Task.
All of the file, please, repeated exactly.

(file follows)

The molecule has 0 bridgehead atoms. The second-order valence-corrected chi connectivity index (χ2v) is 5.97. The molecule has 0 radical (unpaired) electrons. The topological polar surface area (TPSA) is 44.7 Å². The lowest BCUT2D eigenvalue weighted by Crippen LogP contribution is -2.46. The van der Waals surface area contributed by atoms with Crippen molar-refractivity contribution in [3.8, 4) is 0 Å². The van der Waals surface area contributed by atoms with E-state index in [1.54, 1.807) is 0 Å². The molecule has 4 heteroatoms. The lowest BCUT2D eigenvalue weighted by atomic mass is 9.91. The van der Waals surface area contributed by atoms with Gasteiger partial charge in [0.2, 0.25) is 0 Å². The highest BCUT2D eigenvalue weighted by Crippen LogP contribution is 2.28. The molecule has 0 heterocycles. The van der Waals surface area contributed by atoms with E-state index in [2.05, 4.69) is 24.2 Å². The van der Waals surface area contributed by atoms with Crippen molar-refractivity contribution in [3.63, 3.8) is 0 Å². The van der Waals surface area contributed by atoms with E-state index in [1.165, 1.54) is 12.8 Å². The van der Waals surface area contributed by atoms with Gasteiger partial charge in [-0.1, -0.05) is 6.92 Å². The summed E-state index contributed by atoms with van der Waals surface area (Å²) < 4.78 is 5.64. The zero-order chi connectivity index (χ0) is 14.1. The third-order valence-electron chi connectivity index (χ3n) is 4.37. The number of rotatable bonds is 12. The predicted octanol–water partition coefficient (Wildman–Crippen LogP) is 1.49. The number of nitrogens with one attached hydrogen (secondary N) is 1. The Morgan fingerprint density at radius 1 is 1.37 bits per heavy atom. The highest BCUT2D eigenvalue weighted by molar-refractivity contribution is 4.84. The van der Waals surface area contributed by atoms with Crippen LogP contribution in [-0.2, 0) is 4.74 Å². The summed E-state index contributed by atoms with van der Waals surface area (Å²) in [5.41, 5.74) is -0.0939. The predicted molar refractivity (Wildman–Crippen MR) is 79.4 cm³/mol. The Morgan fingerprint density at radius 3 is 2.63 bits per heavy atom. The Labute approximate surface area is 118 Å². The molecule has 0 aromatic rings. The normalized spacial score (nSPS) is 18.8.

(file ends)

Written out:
The molecule has 0 bridgehead atoms. The second-order valence-corrected chi connectivity index (χ2v) is 5.97. The molecule has 0 radical (unpaired) electrons. The topological polar surface area (TPSA) is 44.7 Å². The lowest BCUT2D eigenvalue weighted by Crippen LogP contribution is -2.46. The van der Waals surface area contributed by atoms with Crippen molar-refractivity contribution in [3.8, 4) is 0 Å². The van der Waals surface area contributed by atoms with E-state index in [1.54, 1.807) is 0 Å². The molecule has 4 heteroatoms. The lowest BCUT2D eigenvalue weighted by atomic mass is 9.91. The van der Waals surface area contributed by atoms with Gasteiger partial charge in [0.2, 0.25) is 0 Å². The highest BCUT2D eigenvalue weighted by Crippen LogP contribution is 2.28. The molecule has 0 heterocycles. The van der Waals surface area contributed by atoms with E-state index in [2.05, 4.69) is 24.2 Å². The van der Waals surface area contributed by atoms with Crippen molar-refractivity contribution in [3.63, 3.8) is 0 Å². The van der Waals surface area contributed by atoms with E-state index in [1.165, 1.54) is 12.8 Å². The van der Waals surface area contributed by atoms with Gasteiger partial charge in [-0.1, -0.05) is 6.92 Å². The summed E-state index contributed by atoms with van der Waals surface area (Å²) < 4.78 is 5.64. The zero-order chi connectivity index (χ0) is 14.1. The third-order valence-electron chi connectivity index (χ3n) is 4.37. The number of rotatable bonds is 12. The predicted octanol–water partition coefficient (Wildman–Crippen LogP) is 1.49. The number of nitrogens with one attached hydrogen (secondary N) is 1. The Morgan fingerprint density at radius 1 is 1.37 bits per heavy atom. The highest BCUT2D eigenvalue weighted by molar-refractivity contribution is 4.84. The van der Waals surface area contributed by atoms with Crippen LogP contribution in [-0.2, 0) is 4.74 Å². The summed E-state index contributed by atoms with van der Waals surface area (Å²) in [5.41, 5.74) is -0.0939. The predicted molar refractivity (Wildman–Crippen MR) is 79.4 cm³/mol. The Morgan fingerprint density at radius 3 is 2.63 bits per heavy atom. The Labute approximate surface area is 118 Å². The molecule has 0 aromatic rings. The normalized spacial score (nSPS) is 18.8.